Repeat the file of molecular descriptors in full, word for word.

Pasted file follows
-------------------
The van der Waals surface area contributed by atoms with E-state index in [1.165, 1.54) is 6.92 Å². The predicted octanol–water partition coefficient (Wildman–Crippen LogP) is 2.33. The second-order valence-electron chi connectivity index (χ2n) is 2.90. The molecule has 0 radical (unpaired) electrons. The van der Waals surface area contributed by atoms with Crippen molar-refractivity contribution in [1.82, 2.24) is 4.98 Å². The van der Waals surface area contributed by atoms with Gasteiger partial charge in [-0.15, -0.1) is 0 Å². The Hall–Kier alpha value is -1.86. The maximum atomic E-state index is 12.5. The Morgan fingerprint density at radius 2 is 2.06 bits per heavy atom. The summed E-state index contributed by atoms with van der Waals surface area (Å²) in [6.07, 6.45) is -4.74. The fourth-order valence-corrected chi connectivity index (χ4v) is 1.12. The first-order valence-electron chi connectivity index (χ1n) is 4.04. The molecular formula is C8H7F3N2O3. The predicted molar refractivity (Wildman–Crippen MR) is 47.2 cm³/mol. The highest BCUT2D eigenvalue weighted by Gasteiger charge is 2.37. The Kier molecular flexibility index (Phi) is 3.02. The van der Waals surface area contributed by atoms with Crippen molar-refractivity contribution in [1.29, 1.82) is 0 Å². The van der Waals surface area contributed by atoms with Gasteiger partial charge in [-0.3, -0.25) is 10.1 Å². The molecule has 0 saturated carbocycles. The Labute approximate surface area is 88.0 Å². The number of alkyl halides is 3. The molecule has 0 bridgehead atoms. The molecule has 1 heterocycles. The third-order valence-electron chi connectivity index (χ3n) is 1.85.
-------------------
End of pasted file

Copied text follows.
The van der Waals surface area contributed by atoms with E-state index in [1.165, 1.54) is 6.92 Å². The predicted octanol–water partition coefficient (Wildman–Crippen LogP) is 2.33. The second-order valence-electron chi connectivity index (χ2n) is 2.90. The molecule has 0 radical (unpaired) electrons. The van der Waals surface area contributed by atoms with Crippen molar-refractivity contribution in [1.82, 2.24) is 4.98 Å². The van der Waals surface area contributed by atoms with Gasteiger partial charge in [-0.15, -0.1) is 0 Å². The Hall–Kier alpha value is -1.86. The maximum atomic E-state index is 12.5. The Morgan fingerprint density at radius 2 is 2.06 bits per heavy atom. The summed E-state index contributed by atoms with van der Waals surface area (Å²) in [6.07, 6.45) is -4.74. The fourth-order valence-corrected chi connectivity index (χ4v) is 1.12. The first-order valence-electron chi connectivity index (χ1n) is 4.04. The molecular formula is C8H7F3N2O3. The predicted molar refractivity (Wildman–Crippen MR) is 47.2 cm³/mol. The highest BCUT2D eigenvalue weighted by Gasteiger charge is 2.37. The Kier molecular flexibility index (Phi) is 3.02. The van der Waals surface area contributed by atoms with Crippen molar-refractivity contribution in [1.29, 1.82) is 0 Å². The van der Waals surface area contributed by atoms with Gasteiger partial charge in [-0.3, -0.25) is 10.1 Å². The molecule has 0 saturated carbocycles. The Labute approximate surface area is 88.0 Å². The number of alkyl halides is 3. The molecule has 0 bridgehead atoms. The molecule has 1 heterocycles. The third-order valence-electron chi connectivity index (χ3n) is 1.85.